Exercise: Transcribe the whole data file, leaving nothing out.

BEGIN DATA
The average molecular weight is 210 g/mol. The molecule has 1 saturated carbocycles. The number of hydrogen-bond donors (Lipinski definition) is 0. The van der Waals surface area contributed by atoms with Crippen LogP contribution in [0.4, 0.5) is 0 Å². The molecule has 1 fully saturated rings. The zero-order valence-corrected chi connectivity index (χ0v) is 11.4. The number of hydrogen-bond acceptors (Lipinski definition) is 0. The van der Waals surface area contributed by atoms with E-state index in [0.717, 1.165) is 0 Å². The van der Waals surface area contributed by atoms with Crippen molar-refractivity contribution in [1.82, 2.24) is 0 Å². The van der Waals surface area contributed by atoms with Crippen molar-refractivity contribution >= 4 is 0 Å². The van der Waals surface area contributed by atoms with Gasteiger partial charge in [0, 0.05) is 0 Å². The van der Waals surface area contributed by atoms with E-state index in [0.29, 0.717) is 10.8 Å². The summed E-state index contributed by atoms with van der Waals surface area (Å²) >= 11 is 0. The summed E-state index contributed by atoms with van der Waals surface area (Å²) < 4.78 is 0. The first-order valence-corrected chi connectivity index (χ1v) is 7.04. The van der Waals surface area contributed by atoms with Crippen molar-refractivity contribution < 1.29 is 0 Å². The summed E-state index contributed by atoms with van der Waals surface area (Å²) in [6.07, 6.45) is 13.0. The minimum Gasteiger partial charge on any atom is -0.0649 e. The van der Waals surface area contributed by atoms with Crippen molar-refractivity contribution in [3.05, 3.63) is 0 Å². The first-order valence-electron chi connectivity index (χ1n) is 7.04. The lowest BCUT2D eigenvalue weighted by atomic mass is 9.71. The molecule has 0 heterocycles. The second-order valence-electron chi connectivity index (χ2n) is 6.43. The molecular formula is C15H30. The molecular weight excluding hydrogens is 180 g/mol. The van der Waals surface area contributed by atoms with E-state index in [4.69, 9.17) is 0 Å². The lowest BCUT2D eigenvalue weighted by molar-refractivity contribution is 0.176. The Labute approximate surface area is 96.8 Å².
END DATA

The average molecular weight is 210 g/mol. The molecule has 1 saturated carbocycles. The number of hydrogen-bond donors (Lipinski definition) is 0. The van der Waals surface area contributed by atoms with Crippen LogP contribution in [0.4, 0.5) is 0 Å². The molecule has 1 fully saturated rings. The zero-order valence-corrected chi connectivity index (χ0v) is 11.4. The number of hydrogen-bond acceptors (Lipinski definition) is 0. The van der Waals surface area contributed by atoms with E-state index in [0.717, 1.165) is 0 Å². The van der Waals surface area contributed by atoms with Crippen molar-refractivity contribution in [1.82, 2.24) is 0 Å². The van der Waals surface area contributed by atoms with Crippen molar-refractivity contribution >= 4 is 0 Å². The van der Waals surface area contributed by atoms with Gasteiger partial charge in [0, 0.05) is 0 Å². The van der Waals surface area contributed by atoms with E-state index in [0.29, 0.717) is 10.8 Å². The summed E-state index contributed by atoms with van der Waals surface area (Å²) >= 11 is 0. The summed E-state index contributed by atoms with van der Waals surface area (Å²) < 4.78 is 0. The first-order valence-corrected chi connectivity index (χ1v) is 7.04. The van der Waals surface area contributed by atoms with Crippen molar-refractivity contribution < 1.29 is 0 Å². The summed E-state index contributed by atoms with van der Waals surface area (Å²) in [6.07, 6.45) is 13.0. The minimum Gasteiger partial charge on any atom is -0.0649 e. The van der Waals surface area contributed by atoms with Crippen molar-refractivity contribution in [3.05, 3.63) is 0 Å². The first-order valence-electron chi connectivity index (χ1n) is 7.04. The lowest BCUT2D eigenvalue weighted by atomic mass is 9.71. The molecule has 0 heterocycles. The second-order valence-electron chi connectivity index (χ2n) is 6.43. The molecular formula is C15H30. The molecular weight excluding hydrogens is 180 g/mol. The van der Waals surface area contributed by atoms with E-state index in [4.69, 9.17) is 0 Å². The lowest BCUT2D eigenvalue weighted by molar-refractivity contribution is 0.176. The Labute approximate surface area is 96.8 Å².